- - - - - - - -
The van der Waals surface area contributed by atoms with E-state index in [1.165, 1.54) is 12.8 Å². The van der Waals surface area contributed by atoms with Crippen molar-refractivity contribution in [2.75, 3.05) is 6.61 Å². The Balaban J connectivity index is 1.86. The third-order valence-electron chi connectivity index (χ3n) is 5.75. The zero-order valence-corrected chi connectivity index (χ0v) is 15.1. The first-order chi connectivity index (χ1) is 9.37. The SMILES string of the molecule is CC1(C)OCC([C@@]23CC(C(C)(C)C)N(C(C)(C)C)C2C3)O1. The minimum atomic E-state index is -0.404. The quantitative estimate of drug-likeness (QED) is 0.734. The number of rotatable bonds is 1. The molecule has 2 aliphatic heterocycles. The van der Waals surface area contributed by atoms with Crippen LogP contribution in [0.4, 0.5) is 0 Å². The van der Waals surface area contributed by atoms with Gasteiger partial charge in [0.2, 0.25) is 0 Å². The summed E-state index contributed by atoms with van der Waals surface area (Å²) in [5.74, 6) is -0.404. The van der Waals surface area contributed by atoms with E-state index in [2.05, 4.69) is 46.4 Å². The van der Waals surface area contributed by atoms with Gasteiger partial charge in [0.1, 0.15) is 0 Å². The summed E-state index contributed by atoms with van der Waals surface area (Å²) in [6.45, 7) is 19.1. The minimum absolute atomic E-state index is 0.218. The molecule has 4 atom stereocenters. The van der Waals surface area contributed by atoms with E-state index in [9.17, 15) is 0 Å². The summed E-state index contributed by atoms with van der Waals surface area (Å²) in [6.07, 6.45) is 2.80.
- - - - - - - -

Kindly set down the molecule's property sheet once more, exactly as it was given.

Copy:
The van der Waals surface area contributed by atoms with E-state index in [1.165, 1.54) is 12.8 Å². The van der Waals surface area contributed by atoms with Crippen molar-refractivity contribution in [2.75, 3.05) is 6.61 Å². The Balaban J connectivity index is 1.86. The third-order valence-electron chi connectivity index (χ3n) is 5.75. The zero-order valence-corrected chi connectivity index (χ0v) is 15.1. The first-order chi connectivity index (χ1) is 9.37. The SMILES string of the molecule is CC1(C)OCC([C@@]23CC(C(C)(C)C)N(C(C)(C)C)C2C3)O1. The minimum atomic E-state index is -0.404. The quantitative estimate of drug-likeness (QED) is 0.734. The number of rotatable bonds is 1. The molecule has 2 aliphatic heterocycles. The van der Waals surface area contributed by atoms with Crippen LogP contribution in [0.4, 0.5) is 0 Å². The van der Waals surface area contributed by atoms with Gasteiger partial charge in [0.2, 0.25) is 0 Å². The summed E-state index contributed by atoms with van der Waals surface area (Å²) in [5.74, 6) is -0.404. The van der Waals surface area contributed by atoms with E-state index in [2.05, 4.69) is 46.4 Å². The van der Waals surface area contributed by atoms with Gasteiger partial charge in [0.1, 0.15) is 0 Å². The summed E-state index contributed by atoms with van der Waals surface area (Å²) in [6.45, 7) is 19.1. The minimum absolute atomic E-state index is 0.218. The molecule has 4 atom stereocenters. The van der Waals surface area contributed by atoms with E-state index in [9.17, 15) is 0 Å². The summed E-state index contributed by atoms with van der Waals surface area (Å²) in [6.07, 6.45) is 2.80.